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Kealoha’s ex-subordinate says she didn’t reveal money feud

By JENNIFER SINCO KELLEHERMay 30, 2019
FILE - In this March 4, 2019 file photo, retired Honolulu police chief Louis Kealoha, and his wife, former deputy prosecutor Katherine Kealoha, walk into the U.S. courthouse in Honolulu. Retired Honolulu police officer Niall Silva testified Tuesday, May 28, 2019, that he conspired with a lieutenant and another officer to lie about evidence regarding a mailbox reported stolen from the former chief's home. The Kealohas and former and current officers are on trial on allegations they conspired to frame a man for stealing the couple's home mailbox to hide fraud that financed the Kealohas' lavish lifestyle. (AP Photo/Jennifer Sinco Kelleher, File)
FILE - In this March 4, 2019 file photo, retired Honolulu police chief Louis Kealoha, and his wife, former deputy prosecutor Katherine Kealoha, walk into the U.S. courthouse in Honolulu. Retired Honolulu police officer Niall Silva testified Tuesday, May 28, 2019, that he conspired with a lieutenant and another officer to lie about evidence regarding a mailbox reported stolen from the former chief's home. The Kealohas and former and current officers are on trial on allegations they conspired to frame a man for stealing the couple's home mailbox to hide fraud that financed the Kealohas' lavish lifestyle. (AP Photo/Jennifer Sinco Kelleher, File)

HONOLULU (AP) — An ex-Honolulu prosecutor testified Thursday that his former supervisor assigned him her uncle’s criminal case without telling them they were related and at odds over money.

William Awong’s supervisor was Katherine Kealoha, who is on trial with her husband Louis Kealoha, a now-retired police chief. The Kealohas abused their power and framed her uncle for a mailbox theft in an attempt to discredit him in a financial dispute and to keep him from revealing fraud that financed the couple’s lavish lifestyle, U.S. prosecutors say.

In 2013, Katherine Kealoha asked Awong to file a motion seeking to restore a conviction against Gerard Puana for entering a neighbor’s home in 2011. He had pleaded no contest in an arrangement that allowed him to keep the conviction off his record.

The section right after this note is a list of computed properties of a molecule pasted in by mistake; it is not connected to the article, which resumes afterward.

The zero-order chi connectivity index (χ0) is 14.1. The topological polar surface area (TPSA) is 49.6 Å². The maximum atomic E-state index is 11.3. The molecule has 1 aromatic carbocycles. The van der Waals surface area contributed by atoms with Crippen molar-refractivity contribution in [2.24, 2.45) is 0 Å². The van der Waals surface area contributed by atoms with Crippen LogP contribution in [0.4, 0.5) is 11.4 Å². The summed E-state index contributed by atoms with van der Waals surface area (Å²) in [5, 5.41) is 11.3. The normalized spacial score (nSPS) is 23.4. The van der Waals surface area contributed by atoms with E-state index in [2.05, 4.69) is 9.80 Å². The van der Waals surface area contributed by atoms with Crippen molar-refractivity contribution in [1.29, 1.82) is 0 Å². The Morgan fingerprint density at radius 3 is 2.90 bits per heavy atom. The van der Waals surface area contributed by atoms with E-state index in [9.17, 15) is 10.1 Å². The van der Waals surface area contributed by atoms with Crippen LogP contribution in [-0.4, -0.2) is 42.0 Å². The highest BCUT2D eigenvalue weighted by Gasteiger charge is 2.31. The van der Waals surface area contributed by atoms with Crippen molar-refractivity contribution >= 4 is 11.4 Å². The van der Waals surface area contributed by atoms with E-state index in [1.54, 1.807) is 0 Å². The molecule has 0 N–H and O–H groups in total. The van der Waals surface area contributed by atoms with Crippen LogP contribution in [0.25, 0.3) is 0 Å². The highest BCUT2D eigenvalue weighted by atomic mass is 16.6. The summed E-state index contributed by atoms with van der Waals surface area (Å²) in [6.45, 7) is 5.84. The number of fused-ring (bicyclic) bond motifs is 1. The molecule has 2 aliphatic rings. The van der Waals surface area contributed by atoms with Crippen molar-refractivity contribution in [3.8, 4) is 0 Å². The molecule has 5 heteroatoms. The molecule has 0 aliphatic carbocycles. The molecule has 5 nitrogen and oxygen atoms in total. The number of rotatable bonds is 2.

In making the request, Katherine Kealoha didn’t disclose that Puana was her uncle, that he was suing her over money he said she stole from him and that the Kealohas accused him of stealing their home mailbox, Awong said.

Puana and his now-99-year-old mother — Katherine Kealoha’s grandmother — filed a lawsuit claiming Katherine Kealoha stole money from them in a reverse mortgage scheme.

At first Awong thought Puana was her “Hawaii uncle, where everybody is somebody’s uncle,” he said, but later learned they were blood relatives.

Awong said if he knew about Puana’s lawsuit against his niece and the mailbox theft allegation, it would have been a potential conflict of interest.

Under questioning by Katherine Kealoha’s defense attorney, Cynthia Kagiwada, Awong said that before filing the motion, he researched it and believed he had a legal basis for doing so.

The Kealohas are on trial with current and former officers in what has been described as Hawaii’s biggest corruption case.

Jurors earlier this week heard from a state deputy sheriff who said that as a favor to Katherine Kealoha, he arranged for private meetings with her and her jailed uncle. Deputy Sherriff Thomas Cayetano said he brought Puana to Kealoha at a courthouse even though Puana didn’t have a court meeting scheduled.

There was also testimony from several of her relatives, including an aunt who said she was angry when she learned Katherine Kealoha took out a reverse mortgage on her mother’s home but that she loves her niece.

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This story corrects the year that Katherine Kealoha asked William Awong to file a motion in her uncle’s case. It was in 2013, not 2014.

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